In an ongoing opinion series, Simon Wilson explains why the Northcote by-election matters.
No government has won a seat off the opposition in a by-election since 1930. But that's a distinct possibility for Northcote on June 9, where former health minister Jonathan Coleman has resigned.
If it happens, Labour will gain a seat in Parliament and National will lose one. It won't change the government's working majority much (it'll be 64 seats to 56), as they will still have to rely on both NZ First and the Greens to pass legislation.
And yet there's an awful lot at stake. This by-election is the first public test of the National Party's new leader, Simon Bridges. It's also the public's first chance to have a say on the way Prime Minister Jacinda Ardern and her government are running the country. It could wreck the aspirations of either party leader.
Northcote is a suburban seat, wealthier than average but not extremely so. It's the kind of seat that should be won by whichever party forms the government, and indeed that has been the case in six of the last eight elections. The way Northcote votes is a good indicator for the way the rest of the country feels.
Last year, Coleman won by 6200 votes, but a lot of that was his personal support. If the by-election produces a big win to National it will suggest Ardern's government is in trouble. A win to Labour, or even a narrow loss, will mean Simon Bridges is in trouble. At this stage it's wide open.
Paula Bennett, deputy leader and MP for the neighbouring Upper Harbour electorate, has been appointed to run the National campaign. Labour won't have such a high-profile campaign leader, but they will have people in charge with election-winning experience in Auckland.
The parties choose their candidate this Sunday. Labour has a shortlist of three, including both their candidates from the last two general elections. National's board of directors has whittled a list of 13 hopefuls down to five. On both sides there are nominees with strong local track records but none with a high profile in the country or even the rest of the city. There are no celebrities in the mix.
But there will very probably be youth: the frontrunners on both sides are in their 30s.
The Labour race is too close to call. Richard Hills, age 31, candidate in 2014 and now an Auckland councillor, is up against Shanan Halbert, age 35, who is head of relationships at Te Wananga o Aotearoa and was the candidate in 2017.
Hills is widely admired in and around council. Mayor Phil Goff has recently promoted him to deputy chair of the planning committee.
There was also this: "If you wanted someone who really puts in the hard yards for the community you have surely got to go with @richardhills777 All you #Labour delegates take note, he's too good to be just a city councillor."
That was posted on Twitter by an Independent Maori Statutory Board council rep, the former National Party and NZ First MP, Tau Henare.
Henare later clarified that he would not actually vote for Hills, being a responsible member of the National Party.
In the 2014 general election, when Hills stood against Jonathan Coleman, he won 2200 more votes than Labour in the party vote. In 2016 he won the council seat that had been held by National Party member and former North Shore mayor George Wood. In that election he also topped the local board poll. All those results speak to his personal popularity.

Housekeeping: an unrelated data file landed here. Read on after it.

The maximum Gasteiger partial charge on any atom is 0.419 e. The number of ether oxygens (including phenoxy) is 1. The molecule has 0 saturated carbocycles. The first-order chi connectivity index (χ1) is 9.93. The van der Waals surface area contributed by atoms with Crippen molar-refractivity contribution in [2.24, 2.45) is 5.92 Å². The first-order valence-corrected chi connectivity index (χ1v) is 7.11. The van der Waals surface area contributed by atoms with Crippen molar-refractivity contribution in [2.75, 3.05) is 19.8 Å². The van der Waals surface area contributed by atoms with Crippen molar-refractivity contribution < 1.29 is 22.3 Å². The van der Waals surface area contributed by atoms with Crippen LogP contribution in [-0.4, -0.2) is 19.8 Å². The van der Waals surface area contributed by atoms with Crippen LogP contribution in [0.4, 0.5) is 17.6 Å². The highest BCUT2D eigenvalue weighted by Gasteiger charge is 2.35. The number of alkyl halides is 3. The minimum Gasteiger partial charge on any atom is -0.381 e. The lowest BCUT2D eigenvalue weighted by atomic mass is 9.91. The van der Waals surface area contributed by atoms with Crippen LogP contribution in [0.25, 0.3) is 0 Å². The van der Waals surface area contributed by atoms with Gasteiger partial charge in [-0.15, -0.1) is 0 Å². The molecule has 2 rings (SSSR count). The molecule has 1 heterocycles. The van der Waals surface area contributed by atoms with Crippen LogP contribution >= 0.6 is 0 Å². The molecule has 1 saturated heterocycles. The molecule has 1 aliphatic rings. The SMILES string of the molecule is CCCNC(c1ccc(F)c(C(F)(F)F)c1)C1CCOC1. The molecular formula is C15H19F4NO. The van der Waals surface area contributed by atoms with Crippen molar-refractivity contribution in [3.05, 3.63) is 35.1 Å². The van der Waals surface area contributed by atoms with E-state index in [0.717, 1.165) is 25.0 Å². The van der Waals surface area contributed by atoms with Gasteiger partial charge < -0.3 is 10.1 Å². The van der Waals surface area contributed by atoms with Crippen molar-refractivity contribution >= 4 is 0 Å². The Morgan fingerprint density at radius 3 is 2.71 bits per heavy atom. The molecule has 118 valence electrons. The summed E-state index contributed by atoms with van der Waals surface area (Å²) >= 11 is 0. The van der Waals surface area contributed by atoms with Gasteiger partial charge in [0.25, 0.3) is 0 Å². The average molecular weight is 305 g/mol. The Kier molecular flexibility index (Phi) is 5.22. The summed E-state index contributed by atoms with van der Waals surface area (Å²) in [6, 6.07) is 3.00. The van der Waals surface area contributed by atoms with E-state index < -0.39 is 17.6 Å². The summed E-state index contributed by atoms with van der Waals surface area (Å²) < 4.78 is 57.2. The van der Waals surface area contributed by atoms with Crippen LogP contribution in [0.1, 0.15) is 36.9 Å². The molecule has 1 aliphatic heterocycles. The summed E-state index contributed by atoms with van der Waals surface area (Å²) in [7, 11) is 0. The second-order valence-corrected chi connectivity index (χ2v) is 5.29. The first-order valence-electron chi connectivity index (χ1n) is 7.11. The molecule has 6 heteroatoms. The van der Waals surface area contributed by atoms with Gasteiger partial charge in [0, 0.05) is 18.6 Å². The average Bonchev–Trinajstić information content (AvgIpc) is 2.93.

When Shanan Halbert stood against Coleman three years later he won nearly 3000 votes more than Hills had, but that was in the context of a big swing everywhere to Labour and its candidates. Halbert won about the same number of votes as Labour in the party vote.
Hills has the political experience and he's already won elections in the area, albeit at local body level. But Halbert did well in 2017, so is there any reason to drop him now? Hills is a serious, hard-working kind of guy; Halbert has been described as more of a risk-taker. Both of them live in the electorate.
The third Labour hopeful is Paul McGreal, who has no political profile.
On the National side a couple of outsiders have made the cut, including Steve Watts, chief finance officer at the Waitemata district health board. He'd know a few things.
Surprisingly, Vernon Tava, ex-Green Party candidate in the seat and now a National Party member, did not make the cut. Tava has the kind of politics party leader Simon Bridges has said he wants to see more of: he's a blue-green. But that didn't translate into Bridges leaning on the board to keep Tava's name on the list.
The ranking party stalwart is Lisa Whyte, an accountant who clearly loves local body politics. She was a member of the old North Shore City Council, is the chair of one local board and has also been on another, and has stood unsuccessfully to become an Auckland City councillor. Danielle Grant, deputy chair of the Kaipatiki local board, which corresponds quite closely to the Northcote electorate, is also in the running.
The frontrunner, though, is probably Dan Bidois, former student politician, former Fulbright scholar, ex-OECD economist with a masters in public policy from Harvard and now a Foodstuff manager. Bidois lives in Botany, has links to influential National MPs Judith Collins and Jami-Lee Ross, and tried for the Pakuranga electorate in 2017. Now he's eyeing up the Shore.
Bidois is in his late 30s and has the CV of a classic high-flyer. Whyte and Grant are older, local, and have a record of local service. That gives the party a pretty clear choice. Whyte was ranked 70 on the party list last year; Bidois was 72.
And the other parties? None of them, inside or outside Parliament, have yet declared their intentions.